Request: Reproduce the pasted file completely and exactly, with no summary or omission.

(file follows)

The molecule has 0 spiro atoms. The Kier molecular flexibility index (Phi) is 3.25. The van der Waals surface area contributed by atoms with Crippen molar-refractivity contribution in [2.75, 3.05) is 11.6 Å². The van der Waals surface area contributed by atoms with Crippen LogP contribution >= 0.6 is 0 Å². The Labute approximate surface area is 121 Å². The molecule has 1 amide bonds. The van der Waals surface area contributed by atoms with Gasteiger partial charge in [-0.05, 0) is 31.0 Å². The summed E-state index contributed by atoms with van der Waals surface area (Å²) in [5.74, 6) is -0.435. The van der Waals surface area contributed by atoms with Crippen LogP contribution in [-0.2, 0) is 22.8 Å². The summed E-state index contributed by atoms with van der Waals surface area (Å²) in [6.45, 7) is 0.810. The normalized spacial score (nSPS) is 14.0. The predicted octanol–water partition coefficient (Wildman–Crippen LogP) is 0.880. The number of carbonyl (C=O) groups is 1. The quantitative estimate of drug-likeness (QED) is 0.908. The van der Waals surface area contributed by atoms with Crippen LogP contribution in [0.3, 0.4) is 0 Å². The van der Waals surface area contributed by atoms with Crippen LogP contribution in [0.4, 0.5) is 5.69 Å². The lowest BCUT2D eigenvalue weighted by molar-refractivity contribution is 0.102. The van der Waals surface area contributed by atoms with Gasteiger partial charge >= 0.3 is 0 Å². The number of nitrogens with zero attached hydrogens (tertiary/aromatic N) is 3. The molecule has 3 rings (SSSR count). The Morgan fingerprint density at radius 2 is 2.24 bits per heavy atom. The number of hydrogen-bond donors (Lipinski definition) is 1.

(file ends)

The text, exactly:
The molecule has 0 spiro atoms. The Kier molecular flexibility index (Phi) is 3.25. The van der Waals surface area contributed by atoms with Crippen molar-refractivity contribution in [2.75, 3.05) is 11.6 Å². The van der Waals surface area contributed by atoms with Crippen LogP contribution >= 0.6 is 0 Å². The Labute approximate surface area is 121 Å². The molecule has 1 amide bonds. The van der Waals surface area contributed by atoms with Gasteiger partial charge in [-0.05, 0) is 31.0 Å². The summed E-state index contributed by atoms with van der Waals surface area (Å²) in [5.74, 6) is -0.435. The van der Waals surface area contributed by atoms with Crippen LogP contribution in [-0.2, 0) is 22.8 Å². The summed E-state index contributed by atoms with van der Waals surface area (Å²) in [6.45, 7) is 0.810. The normalized spacial score (nSPS) is 14.0. The predicted octanol–water partition coefficient (Wildman–Crippen LogP) is 0.880. The number of carbonyl (C=O) groups is 1. The quantitative estimate of drug-likeness (QED) is 0.908. The van der Waals surface area contributed by atoms with Crippen LogP contribution in [0.3, 0.4) is 0 Å². The van der Waals surface area contributed by atoms with Crippen LogP contribution in [0.4, 0.5) is 5.69 Å². The lowest BCUT2D eigenvalue weighted by molar-refractivity contribution is 0.102. The van der Waals surface area contributed by atoms with Gasteiger partial charge >= 0.3 is 0 Å². The number of nitrogens with zero attached hydrogens (tertiary/aromatic N) is 3. The molecule has 3 rings (SSSR count). The Morgan fingerprint density at radius 2 is 2.24 bits per heavy atom. The number of hydrogen-bond donors (Lipinski definition) is 1.